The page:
Civil Rights

Airs Monday, February 2 at 1 p.m. Martin Luther King, Jr. grew up listening to and singing church songs, and saw gospel and folk music as natural tools to further the civil rights movement. In this hour-long special from WQXR and WNYC, host Terrance McKnight interweaves musical examples with Dr. King's own speeches and sermons to illustrate the powerful place that music held in his work--and examines how the musical community responded to and participated in Dr. King's cause.

Airs Sunday, January 18 at 6 p.m. Martin Luther King Jr.'s journey to a philosophy of nonviolence and his lasting legacy as a peace proponent is recalled in interviews with his daughter, the late Yolanda King, and one of King's top colleagues in the civil rights movement, Dr. Dorothy Cotton. These two women with very close ties to Martin Luther King Jr. reflect on how King developed into one of the great moral and political philosophers of the 20th century and how his philosophies might still guide the world through troubled times today. Dr. Dorothy Cotton was the highest ranking female in the Southern Christian Leadership Conference, founded by Dr. King. From 1960 to 1972 Dr. Cotton was the educational director for SCLC and worked very closely with Dr. King. The late Yolanda King was the eldest daughter of Dr. King. She was an internationally known motivational speaker and actress whose personal mission in life was to inspire positive social change and world peace. Ms. King died in May of 2007 at the age of 51. Ms. King and Dr. Cotton were interviewed separately in 2004 by phone by show host Carol Boss. The entire program includes about 15 minutes of excerpts from talks by Dr. King, along with music by U2 ("Pride in The Name of Love") and 1960's recordings by the Student Nonviolent Coordinating Committee Freedom Singers.

"This program features an interview with Yolanda King, the daughter of the late Martin Luther King Jr., was recorded in 2004. Yolanda King died, at the age of 51, May 15, 2007." 

Airs Sunday, January 4 at 6 p.m. Some say that indiscriminate collection of U.S. phone records is a gross invasion of privacy.  Others say that it is necessary to keep us safe.  But what does the U.S Constitution say?  Is collection of phone records a “search” or “seizure?"  If so, is it “unreasonable?"  Does it require a particularized warrant and probable cause?  These are among the most consequential — and controversial — constitutional questions of our time.  Arguing for the motion are Alex Abdo, Staff Attorney for the ACLU's Speech, Privacy and Technology Project; and Elizabeth Wydra, Chief Counsel for the Constitutional Accountability Center. Arguing against the motion are: Stewart Baker, Former Assistant Secretary for Homeland Security & Former General Counsel for the NSA; and John Yoo, a Professor of Law at UC Berkeley & Former Justice Department Lawyer.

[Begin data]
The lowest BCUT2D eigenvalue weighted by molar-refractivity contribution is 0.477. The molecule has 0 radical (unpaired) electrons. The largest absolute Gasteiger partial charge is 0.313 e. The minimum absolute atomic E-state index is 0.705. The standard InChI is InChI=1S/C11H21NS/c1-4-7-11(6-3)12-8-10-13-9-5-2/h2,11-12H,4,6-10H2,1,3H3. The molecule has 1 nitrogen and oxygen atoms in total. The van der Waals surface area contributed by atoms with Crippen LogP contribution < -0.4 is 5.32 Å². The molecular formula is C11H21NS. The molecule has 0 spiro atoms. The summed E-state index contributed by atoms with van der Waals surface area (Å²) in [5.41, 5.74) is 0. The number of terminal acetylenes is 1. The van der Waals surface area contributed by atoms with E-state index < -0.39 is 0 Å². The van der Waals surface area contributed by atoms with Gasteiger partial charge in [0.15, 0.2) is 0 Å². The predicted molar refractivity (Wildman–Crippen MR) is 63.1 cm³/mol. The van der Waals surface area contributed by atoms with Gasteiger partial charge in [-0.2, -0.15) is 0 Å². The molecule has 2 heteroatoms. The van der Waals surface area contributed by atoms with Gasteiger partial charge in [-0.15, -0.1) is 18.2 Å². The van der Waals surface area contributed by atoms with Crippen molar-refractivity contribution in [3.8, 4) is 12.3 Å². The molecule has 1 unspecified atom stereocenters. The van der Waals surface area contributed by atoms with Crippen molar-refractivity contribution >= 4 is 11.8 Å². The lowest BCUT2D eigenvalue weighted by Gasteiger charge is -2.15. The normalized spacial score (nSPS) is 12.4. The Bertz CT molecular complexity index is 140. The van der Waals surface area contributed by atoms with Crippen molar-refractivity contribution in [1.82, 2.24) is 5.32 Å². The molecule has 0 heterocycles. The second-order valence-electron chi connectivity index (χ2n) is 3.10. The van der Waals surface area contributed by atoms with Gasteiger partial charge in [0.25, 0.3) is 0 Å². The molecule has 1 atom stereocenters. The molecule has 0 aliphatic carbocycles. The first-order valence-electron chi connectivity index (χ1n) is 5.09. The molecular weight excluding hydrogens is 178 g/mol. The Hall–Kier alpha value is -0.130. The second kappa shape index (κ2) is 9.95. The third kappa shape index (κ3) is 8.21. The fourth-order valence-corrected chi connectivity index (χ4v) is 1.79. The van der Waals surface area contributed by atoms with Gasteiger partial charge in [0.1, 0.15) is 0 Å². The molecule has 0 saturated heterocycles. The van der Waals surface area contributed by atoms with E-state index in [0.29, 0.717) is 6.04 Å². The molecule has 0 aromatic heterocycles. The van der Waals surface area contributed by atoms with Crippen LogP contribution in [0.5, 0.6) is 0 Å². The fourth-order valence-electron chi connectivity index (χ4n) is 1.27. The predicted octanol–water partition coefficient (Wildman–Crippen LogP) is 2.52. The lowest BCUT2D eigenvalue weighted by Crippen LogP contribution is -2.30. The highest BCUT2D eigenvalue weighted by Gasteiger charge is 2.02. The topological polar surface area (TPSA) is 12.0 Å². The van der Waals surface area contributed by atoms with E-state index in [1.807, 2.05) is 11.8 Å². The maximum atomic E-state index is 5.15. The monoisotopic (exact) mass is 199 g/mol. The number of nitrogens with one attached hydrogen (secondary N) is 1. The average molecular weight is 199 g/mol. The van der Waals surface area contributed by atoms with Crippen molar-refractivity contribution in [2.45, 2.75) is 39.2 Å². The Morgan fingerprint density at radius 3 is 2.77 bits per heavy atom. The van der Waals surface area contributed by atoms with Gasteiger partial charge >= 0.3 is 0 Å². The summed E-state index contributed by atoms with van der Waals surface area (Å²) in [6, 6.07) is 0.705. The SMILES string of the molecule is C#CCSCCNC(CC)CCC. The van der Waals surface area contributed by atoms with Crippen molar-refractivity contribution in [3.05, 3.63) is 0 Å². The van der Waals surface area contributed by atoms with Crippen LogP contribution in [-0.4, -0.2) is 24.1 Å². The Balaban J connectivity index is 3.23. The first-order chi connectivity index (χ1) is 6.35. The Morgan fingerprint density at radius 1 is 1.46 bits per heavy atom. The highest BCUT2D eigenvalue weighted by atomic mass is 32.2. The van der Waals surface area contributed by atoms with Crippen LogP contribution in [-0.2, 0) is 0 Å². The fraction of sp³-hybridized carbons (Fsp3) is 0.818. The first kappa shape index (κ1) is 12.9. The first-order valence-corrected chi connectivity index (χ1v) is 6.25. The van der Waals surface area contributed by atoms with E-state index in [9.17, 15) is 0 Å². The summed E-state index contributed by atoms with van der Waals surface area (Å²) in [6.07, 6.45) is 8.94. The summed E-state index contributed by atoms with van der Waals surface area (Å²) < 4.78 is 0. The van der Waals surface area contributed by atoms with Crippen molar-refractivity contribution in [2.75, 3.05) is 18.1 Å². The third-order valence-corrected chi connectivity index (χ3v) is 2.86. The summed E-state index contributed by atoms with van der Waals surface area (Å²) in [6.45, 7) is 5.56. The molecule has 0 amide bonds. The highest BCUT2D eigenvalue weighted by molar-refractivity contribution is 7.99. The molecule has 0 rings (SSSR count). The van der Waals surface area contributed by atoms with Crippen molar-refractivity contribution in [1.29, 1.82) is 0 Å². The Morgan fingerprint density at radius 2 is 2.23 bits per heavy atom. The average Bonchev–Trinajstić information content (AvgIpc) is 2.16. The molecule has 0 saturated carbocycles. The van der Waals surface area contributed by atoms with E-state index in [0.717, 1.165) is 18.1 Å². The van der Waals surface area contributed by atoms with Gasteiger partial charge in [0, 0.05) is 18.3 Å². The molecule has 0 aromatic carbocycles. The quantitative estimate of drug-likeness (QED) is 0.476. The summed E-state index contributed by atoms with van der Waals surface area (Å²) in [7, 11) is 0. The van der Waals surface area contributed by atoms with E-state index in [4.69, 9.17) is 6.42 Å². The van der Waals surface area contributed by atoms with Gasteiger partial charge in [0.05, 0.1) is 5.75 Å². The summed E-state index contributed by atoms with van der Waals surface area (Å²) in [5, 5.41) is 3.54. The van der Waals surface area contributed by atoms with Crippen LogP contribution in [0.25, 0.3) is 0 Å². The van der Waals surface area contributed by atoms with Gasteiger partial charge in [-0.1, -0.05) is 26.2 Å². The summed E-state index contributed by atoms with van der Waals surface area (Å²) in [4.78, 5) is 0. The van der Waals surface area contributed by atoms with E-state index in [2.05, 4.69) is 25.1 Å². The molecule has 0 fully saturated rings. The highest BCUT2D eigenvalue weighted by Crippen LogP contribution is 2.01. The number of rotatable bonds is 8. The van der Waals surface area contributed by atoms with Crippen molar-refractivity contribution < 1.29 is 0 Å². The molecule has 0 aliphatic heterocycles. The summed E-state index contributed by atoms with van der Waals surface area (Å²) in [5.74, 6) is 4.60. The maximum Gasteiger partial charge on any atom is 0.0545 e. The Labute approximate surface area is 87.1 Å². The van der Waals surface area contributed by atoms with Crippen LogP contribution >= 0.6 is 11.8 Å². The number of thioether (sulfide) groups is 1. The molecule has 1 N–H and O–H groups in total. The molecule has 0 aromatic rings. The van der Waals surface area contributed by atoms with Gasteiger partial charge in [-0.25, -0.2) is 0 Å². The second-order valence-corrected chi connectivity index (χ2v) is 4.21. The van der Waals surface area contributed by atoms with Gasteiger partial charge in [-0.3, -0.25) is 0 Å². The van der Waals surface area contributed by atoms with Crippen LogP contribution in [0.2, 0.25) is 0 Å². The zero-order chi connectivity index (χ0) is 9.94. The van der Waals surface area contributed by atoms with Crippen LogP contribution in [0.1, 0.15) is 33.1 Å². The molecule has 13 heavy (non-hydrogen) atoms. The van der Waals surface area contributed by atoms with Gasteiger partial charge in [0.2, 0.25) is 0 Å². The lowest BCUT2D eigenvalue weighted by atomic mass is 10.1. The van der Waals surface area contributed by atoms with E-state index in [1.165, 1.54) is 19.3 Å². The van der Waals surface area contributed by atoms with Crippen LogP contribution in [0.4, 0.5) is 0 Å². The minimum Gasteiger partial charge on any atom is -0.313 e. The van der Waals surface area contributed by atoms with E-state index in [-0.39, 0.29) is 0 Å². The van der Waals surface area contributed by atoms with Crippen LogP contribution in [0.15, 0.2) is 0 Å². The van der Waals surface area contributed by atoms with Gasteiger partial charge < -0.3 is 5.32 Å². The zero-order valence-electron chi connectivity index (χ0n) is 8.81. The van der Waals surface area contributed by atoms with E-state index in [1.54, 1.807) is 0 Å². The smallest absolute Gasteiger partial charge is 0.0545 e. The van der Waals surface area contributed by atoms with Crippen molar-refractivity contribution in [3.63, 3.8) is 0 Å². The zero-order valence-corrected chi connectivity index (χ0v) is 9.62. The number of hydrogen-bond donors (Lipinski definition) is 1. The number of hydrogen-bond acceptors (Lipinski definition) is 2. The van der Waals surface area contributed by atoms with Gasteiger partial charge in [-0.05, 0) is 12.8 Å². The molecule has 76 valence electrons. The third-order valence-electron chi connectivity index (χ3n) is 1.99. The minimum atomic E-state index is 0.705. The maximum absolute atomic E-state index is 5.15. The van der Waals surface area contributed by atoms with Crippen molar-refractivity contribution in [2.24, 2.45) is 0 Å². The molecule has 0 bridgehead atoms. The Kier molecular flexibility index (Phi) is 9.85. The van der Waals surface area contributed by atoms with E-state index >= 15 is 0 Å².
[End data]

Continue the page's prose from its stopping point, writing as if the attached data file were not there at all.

Airs Monday, February 24 at 11 p.m. Nina Simone was as powerful and complex a person as the music she played. She called it “Black Classical Music,” and it resists all definitions. Its jazz, rhythm and blues, folk, and gospel.  It’s a combination as Rich as the culture. Like any legend, Nina Simone became a symbol for People and movements through the years, but she was first and foremost a performer. She acted out the story of each song as if it happened to her just yesterday. This hour we’ll hear about the music and life of Nina Simone from colleagues and friends including Odetta, Camille Yarbrough, Guitarist Al Schackman, Patti Smith journalist David Nathan and more.

Airs Monday, February 24 at 9 p.m. So Many musical artists weighed in during the decades of the Civil Rights and Black Consciousness Movements... Nina Simone, Max Roach, Gil Scott-Heron, Archie Shepp, James Brown, John Coltrane, Bob Dylan, Sly Stone, Art Blakey, Curtis Mayfield... The list goes on!  The Music of the Civil Rights and Black Consciousness Movements Radio Special takes us back to a time when the social revolution taking place in America was reflected in the popular music that was all around us.